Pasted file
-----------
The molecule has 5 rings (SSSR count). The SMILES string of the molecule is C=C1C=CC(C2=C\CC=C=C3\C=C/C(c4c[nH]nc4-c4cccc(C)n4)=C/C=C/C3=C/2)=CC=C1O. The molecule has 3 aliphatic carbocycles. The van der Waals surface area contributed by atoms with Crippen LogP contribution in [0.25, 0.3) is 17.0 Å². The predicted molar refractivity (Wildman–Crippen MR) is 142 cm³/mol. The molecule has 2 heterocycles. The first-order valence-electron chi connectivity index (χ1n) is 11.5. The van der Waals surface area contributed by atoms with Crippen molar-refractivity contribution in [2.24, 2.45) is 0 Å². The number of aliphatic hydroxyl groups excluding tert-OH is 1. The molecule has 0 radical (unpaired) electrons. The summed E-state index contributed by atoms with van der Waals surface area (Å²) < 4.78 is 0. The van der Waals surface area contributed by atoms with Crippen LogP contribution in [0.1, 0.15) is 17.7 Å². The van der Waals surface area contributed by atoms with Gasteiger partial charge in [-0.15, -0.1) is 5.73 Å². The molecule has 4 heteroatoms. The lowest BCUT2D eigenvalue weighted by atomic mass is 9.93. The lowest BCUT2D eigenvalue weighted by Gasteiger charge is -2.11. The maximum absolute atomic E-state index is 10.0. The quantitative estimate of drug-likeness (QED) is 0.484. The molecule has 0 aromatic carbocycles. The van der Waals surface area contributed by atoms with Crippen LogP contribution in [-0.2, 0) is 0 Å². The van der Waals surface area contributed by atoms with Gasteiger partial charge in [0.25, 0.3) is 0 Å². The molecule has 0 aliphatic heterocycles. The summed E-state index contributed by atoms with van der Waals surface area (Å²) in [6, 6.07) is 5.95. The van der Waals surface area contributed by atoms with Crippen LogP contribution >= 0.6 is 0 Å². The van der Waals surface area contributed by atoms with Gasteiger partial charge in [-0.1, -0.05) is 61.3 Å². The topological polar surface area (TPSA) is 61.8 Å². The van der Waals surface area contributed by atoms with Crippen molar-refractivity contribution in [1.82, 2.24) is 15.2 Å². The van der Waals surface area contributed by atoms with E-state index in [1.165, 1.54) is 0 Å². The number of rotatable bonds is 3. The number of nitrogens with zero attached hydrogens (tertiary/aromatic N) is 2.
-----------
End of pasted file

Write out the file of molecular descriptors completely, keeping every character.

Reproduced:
The molecule has 5 rings (SSSR count). The SMILES string of the molecule is C=C1C=CC(C2=C\CC=C=C3\C=C/C(c4c[nH]nc4-c4cccc(C)n4)=C/C=C/C3=C/2)=CC=C1O. The molecule has 3 aliphatic carbocycles. The van der Waals surface area contributed by atoms with Crippen LogP contribution in [0.25, 0.3) is 17.0 Å². The predicted molar refractivity (Wildman–Crippen MR) is 142 cm³/mol. The molecule has 2 heterocycles. The first-order valence-electron chi connectivity index (χ1n) is 11.5. The van der Waals surface area contributed by atoms with Crippen molar-refractivity contribution in [2.24, 2.45) is 0 Å². The number of aliphatic hydroxyl groups excluding tert-OH is 1. The molecule has 0 radical (unpaired) electrons. The summed E-state index contributed by atoms with van der Waals surface area (Å²) < 4.78 is 0. The van der Waals surface area contributed by atoms with Crippen LogP contribution in [0.1, 0.15) is 17.7 Å². The van der Waals surface area contributed by atoms with Gasteiger partial charge in [-0.15, -0.1) is 5.73 Å². The molecule has 4 heteroatoms. The lowest BCUT2D eigenvalue weighted by atomic mass is 9.93. The lowest BCUT2D eigenvalue weighted by Gasteiger charge is -2.11. The maximum absolute atomic E-state index is 10.0. The quantitative estimate of drug-likeness (QED) is 0.484. The molecule has 0 aromatic carbocycles. The van der Waals surface area contributed by atoms with Crippen LogP contribution in [-0.2, 0) is 0 Å². The van der Waals surface area contributed by atoms with Gasteiger partial charge in [0.25, 0.3) is 0 Å². The molecule has 0 aliphatic heterocycles. The summed E-state index contributed by atoms with van der Waals surface area (Å²) in [6, 6.07) is 5.95. The van der Waals surface area contributed by atoms with Crippen LogP contribution >= 0.6 is 0 Å². The van der Waals surface area contributed by atoms with Gasteiger partial charge in [-0.1, -0.05) is 61.3 Å². The topological polar surface area (TPSA) is 61.8 Å². The van der Waals surface area contributed by atoms with Crippen molar-refractivity contribution in [1.82, 2.24) is 15.2 Å². The van der Waals surface area contributed by atoms with E-state index in [1.165, 1.54) is 0 Å². The number of rotatable bonds is 3. The number of nitrogens with zero attached hydrogens (tertiary/aromatic N) is 2.